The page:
The flexibility of various forms of pignus according to Roman law is noted by many writers. This flexibility also came to be reflected in the common law of England. Thus Coke in his Institutes sometimes treated goods delivered to a bailee as a "gage", as alternative to goods delivered as a "pledge".
Possession as the essential feature
The essential feature of pawn or pledge in Roman law, and later in civil law in the states of modern Europe and also in the common law, was that "possession is necessary to complete the title by pledge". Thus, Sir William Jones defined a pledge to be "a bailment of goods by a debtor to his creditor, to be kept till the debt is discharged". Holt CJ defined a pledge thus: "[W]hen goods or chattels are delivered to another as a pawn, to be a security to him for money borrowed of him by the bailor; and this is called in Latin vadium, and in English a pawn or a pledge." As Story put it in his Commentaries on the Law of Bailments, in Roman law a pawn or pledge "is properly called pignus". Transfer of possession of the borrower's property was the essence of it.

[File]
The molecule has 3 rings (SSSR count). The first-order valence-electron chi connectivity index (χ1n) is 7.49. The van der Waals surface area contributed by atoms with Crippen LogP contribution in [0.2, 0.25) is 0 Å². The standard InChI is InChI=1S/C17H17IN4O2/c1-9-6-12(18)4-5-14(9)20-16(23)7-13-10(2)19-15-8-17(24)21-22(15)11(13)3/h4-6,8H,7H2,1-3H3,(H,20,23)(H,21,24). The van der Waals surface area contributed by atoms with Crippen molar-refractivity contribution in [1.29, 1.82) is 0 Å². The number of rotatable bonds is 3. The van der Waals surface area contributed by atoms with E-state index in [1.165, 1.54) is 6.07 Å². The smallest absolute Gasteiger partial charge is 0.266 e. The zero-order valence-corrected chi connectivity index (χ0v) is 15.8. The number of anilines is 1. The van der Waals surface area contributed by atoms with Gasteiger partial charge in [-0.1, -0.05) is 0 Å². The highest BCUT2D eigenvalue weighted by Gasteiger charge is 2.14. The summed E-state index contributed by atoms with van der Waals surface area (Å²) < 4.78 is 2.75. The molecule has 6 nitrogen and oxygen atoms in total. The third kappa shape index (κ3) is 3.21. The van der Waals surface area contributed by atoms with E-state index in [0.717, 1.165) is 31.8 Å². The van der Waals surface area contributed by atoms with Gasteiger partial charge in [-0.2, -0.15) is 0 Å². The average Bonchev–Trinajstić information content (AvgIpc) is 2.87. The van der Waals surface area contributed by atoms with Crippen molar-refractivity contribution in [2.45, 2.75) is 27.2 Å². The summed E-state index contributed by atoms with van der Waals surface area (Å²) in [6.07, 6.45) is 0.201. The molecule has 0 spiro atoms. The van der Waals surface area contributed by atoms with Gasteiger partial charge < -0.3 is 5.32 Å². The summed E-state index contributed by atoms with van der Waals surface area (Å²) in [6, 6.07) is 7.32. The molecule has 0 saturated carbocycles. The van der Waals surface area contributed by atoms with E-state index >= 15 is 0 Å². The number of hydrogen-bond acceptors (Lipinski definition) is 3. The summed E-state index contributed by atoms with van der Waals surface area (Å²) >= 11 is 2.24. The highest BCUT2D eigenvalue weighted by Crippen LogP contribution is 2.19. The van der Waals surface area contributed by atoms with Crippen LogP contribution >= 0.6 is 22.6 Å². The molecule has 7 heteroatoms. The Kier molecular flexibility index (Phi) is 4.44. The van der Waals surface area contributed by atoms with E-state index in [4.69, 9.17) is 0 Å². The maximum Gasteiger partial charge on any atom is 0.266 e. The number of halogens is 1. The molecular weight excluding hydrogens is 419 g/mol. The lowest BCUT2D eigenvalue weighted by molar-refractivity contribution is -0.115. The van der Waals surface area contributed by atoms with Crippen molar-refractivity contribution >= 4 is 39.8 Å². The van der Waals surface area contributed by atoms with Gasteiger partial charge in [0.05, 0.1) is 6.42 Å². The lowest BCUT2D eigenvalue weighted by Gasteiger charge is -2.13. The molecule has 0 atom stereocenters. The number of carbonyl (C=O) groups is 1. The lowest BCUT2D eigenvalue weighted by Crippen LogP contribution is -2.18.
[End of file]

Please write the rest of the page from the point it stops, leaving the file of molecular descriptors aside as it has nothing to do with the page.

Pawn and chattel mortgage
While the essential feature of a "pawn" is the transfer of possession, it may be conceded that on the existing authorities a distinction is drawn between a chattel mortgage (where title passes to the creditor) and a pawn. At common law, if a security is a chattel mortgage it cannot also be a pawn. However, the common law meaning of "pawn" and any rigid distinction between a pawn and a chattel mortgage cannot be determinative of the issue in this case, which concerns the construction of an Act of the New South Wales Parliament. The joint reasons assume that the common law definitions of "pawn" or "pledge", as expressed in the cited cases and commentaries, are determinative of the statutory construction question. As explained above, this is an error. The statute must be interpreted so as to give effect to the purpose of the legislature as expressed in the natural and ordinary meaning of the terms used in the particular context; and not by uncritical importation of a technical legal meaning, disjoined from the context.